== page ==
I am glad that you are happy with the AVR300 doing all your HT processing. I am sure it is a superb receiver.

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I read the home theatre mag test results with respect to distortion and was not at all concerned. Many manufacturers claim THD levels of less than 0.05% but in real test environments they are rarely achieved. And in any case many loudspeakers when tested actually distort around 8%, meaning the THD of 1% is negligible. There is a fantastic audio analysis video that debunks some of the wildest theories such as high end power cables etc. But that is another topic altogether, but here is the link:
Absolutely worth the watch, even though it is an hour long.

It's good that you are fully aware of all the hokum about cables and wires. It's going to save you money and let you spend it where it counts - the room :cool: Negative feedback is evil is another fave topic for the audio luddites.

I agree that many amp tests are making things up / testing under special conditions. However, when you get to hear an amp that really is under 0.01% THD then you will be mighty impressed. The 8% distortion on speakers is mostly about bass/subwoofers. If you are driving the low frequencies hard you really need to keep it under 5%. Distortion is more detectable in speakers as you go up the frequency range, hence the wave (guide) of compression drivers entering the home environment.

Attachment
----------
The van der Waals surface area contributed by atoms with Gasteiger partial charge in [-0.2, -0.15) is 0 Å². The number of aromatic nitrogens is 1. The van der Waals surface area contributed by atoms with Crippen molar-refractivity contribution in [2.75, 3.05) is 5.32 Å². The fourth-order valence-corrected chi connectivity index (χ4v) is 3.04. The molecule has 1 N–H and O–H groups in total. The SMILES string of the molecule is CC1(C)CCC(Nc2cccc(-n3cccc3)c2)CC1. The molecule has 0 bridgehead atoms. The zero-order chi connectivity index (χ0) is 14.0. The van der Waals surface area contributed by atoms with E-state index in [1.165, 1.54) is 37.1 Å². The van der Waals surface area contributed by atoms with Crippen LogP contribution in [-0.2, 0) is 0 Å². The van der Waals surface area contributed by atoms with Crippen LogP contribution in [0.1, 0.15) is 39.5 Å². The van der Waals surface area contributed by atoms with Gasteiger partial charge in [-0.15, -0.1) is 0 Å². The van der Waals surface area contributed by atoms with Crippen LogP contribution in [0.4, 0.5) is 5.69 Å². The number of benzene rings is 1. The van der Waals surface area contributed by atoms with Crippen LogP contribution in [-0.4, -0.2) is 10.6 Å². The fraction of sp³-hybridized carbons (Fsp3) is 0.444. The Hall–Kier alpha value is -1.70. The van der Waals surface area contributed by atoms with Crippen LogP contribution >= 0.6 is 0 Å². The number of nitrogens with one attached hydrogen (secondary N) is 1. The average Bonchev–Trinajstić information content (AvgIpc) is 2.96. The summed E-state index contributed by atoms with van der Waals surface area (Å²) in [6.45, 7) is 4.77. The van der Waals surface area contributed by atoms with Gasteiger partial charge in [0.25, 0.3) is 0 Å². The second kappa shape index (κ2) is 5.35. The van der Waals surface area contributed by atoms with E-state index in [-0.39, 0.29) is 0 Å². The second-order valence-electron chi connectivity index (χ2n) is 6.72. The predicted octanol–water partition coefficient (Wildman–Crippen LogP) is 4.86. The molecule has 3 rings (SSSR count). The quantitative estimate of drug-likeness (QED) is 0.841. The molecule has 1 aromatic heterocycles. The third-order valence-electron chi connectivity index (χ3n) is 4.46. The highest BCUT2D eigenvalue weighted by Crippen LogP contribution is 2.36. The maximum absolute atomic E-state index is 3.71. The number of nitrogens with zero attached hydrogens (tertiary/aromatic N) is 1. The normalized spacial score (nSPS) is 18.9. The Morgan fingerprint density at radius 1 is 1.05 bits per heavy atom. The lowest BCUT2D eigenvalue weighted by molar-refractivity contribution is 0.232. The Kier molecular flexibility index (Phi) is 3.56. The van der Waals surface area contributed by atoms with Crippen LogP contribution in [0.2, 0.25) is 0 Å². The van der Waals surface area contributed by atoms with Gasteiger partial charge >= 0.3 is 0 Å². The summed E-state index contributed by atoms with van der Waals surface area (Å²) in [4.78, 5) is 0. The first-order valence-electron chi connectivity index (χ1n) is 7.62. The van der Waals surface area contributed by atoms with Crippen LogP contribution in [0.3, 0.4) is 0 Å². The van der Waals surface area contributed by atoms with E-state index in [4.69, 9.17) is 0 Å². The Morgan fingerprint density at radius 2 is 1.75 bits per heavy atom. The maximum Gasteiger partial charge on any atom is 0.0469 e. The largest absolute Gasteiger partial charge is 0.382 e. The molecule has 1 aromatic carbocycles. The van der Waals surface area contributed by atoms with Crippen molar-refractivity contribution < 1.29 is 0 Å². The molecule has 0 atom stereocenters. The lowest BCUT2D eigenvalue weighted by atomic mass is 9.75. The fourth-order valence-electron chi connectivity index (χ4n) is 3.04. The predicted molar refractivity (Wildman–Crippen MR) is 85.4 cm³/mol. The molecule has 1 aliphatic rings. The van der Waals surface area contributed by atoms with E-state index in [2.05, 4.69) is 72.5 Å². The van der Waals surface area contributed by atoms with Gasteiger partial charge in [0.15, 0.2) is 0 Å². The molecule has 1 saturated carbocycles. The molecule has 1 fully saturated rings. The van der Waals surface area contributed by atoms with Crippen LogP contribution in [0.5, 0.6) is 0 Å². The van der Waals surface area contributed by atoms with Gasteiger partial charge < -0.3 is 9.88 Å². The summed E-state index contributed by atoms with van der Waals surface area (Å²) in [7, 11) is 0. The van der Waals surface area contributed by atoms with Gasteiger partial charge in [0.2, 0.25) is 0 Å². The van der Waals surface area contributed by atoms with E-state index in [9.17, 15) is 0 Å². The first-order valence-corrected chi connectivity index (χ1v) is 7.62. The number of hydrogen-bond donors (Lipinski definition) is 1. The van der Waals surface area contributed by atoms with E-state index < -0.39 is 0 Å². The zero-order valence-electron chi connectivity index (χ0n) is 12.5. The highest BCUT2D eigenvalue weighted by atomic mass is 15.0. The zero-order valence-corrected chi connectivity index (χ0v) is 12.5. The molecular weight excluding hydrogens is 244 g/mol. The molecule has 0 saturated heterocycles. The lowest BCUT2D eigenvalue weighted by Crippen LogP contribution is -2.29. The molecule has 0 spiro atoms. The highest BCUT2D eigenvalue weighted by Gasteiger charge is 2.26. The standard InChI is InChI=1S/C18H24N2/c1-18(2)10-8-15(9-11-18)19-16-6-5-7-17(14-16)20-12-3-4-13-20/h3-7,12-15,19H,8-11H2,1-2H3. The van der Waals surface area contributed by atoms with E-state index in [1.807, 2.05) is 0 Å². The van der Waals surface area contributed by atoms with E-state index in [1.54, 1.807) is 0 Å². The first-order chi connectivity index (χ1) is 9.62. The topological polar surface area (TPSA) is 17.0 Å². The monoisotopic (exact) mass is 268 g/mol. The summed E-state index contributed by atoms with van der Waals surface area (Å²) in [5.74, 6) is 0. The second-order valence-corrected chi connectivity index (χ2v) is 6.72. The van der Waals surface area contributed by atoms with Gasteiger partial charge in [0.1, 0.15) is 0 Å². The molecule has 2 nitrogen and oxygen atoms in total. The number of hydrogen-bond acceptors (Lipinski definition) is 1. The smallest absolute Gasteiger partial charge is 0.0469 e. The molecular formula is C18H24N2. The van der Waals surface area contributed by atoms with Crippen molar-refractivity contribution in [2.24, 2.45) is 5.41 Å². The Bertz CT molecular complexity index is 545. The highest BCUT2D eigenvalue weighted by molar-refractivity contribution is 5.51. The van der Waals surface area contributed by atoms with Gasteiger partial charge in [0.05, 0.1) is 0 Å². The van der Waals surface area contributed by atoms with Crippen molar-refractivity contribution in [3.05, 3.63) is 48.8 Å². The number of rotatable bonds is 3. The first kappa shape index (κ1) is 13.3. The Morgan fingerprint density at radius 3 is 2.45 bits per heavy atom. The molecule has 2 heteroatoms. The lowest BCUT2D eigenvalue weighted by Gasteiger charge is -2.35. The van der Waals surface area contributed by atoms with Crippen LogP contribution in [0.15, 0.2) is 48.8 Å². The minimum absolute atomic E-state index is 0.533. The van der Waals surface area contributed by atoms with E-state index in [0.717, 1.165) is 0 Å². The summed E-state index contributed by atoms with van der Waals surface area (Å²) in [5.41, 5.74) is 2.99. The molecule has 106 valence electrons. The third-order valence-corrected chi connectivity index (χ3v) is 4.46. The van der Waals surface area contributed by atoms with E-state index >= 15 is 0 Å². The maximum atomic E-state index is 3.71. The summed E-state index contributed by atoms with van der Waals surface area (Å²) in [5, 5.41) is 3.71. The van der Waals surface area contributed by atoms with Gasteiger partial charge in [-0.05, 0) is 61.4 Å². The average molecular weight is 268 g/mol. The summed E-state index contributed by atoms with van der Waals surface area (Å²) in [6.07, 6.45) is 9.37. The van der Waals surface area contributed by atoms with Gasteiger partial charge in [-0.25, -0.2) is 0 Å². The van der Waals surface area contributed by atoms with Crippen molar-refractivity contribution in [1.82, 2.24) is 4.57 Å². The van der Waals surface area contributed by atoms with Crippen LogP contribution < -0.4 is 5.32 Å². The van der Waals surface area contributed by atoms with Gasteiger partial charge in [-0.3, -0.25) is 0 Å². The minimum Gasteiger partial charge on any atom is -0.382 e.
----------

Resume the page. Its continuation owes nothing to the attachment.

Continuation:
Either way, I trust you will get the best outcome and ultimately achieve the sound that allows you to enjoy the music even more.

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I wouldn't consider THD a factor in any choice as it has been proven to be irrelevant to sound quality. It paints the picture with a brush too broad, and this has been proven. Trying to rate sound quality with THD is like trying to choose colours in black and white. Earl Geddes has done some work on this and in the past had distorted audio samples on his website. It showed that you could have higher THD, in fact quite high and yet sound clean, but also low THD yet an obviously distorted signal. Turns out you need a more sophisticated picture to get a real idea of SQ. Geddes and others have come up with metrics that do track with our perception, but I've never heard of them being used in tests. It's a shame as that would give us real info. According to Geddes, crossover distortion at low level is the most important thing to measure in an amp. That would suggest the Arcam could well be a good choice. 20 watts is enough for critical listening at moderate levels.